. various new approaches to these issues. Elite handling of questions A-C in practice has given Independent India a history like the following. asks how an articulate public that runs its debates in several languages can exercise Formal Discourse rationality in the sense of maximizing the fit between its discursive goals -. Suppose we authors and readers (whose actions and expectations shape these words) begin to try out. The negative results may lead the public to rearrange its resource perceptions and investments.and its formal resources. Question A. media. The three questions that drive Annamalai's quest organize our work for us. So do the boundaries separating temporary elites from their temporary subalterns. we need to do some thinking. Then the substance of public debating changes. what progress can take place in such a society. Social scientific reasoning can help us while we are on this job.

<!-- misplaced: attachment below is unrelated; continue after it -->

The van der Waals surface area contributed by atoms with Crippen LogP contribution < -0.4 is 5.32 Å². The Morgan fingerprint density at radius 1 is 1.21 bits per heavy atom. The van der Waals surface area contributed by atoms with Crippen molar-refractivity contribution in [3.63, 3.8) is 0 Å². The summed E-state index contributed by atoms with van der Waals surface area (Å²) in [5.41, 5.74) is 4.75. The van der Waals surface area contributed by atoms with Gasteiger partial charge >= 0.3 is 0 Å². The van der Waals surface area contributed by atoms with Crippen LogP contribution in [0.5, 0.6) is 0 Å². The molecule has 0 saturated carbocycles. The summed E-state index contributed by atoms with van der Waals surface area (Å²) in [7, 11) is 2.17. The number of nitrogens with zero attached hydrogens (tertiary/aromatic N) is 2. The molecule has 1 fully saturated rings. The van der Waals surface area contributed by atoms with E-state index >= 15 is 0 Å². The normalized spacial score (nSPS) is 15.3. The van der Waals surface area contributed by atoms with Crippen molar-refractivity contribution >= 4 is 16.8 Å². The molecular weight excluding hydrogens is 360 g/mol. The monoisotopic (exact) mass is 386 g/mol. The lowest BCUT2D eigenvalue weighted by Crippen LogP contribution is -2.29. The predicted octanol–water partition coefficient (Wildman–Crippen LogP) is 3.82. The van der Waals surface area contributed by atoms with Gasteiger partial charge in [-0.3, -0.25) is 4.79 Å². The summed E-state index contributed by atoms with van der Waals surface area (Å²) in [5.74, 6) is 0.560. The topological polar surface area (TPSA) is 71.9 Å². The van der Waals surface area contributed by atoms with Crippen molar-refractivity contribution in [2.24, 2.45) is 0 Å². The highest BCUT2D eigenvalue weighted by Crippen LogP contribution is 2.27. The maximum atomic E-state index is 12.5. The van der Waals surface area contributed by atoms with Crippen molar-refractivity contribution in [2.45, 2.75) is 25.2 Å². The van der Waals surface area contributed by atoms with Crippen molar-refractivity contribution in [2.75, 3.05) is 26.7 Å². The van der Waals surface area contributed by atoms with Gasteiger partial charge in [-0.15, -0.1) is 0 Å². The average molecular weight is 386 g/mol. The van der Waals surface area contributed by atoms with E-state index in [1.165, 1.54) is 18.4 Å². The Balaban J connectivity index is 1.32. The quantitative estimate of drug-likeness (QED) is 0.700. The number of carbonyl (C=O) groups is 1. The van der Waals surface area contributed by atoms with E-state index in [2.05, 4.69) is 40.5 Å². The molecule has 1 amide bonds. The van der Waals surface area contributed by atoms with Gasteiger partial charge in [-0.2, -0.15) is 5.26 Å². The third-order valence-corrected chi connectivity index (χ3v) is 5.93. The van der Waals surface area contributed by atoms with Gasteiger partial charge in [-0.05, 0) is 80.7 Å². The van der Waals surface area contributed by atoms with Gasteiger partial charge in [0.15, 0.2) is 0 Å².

has modernism meant for linguistics? Annamalai's perspective enables us to see that the state's pressure on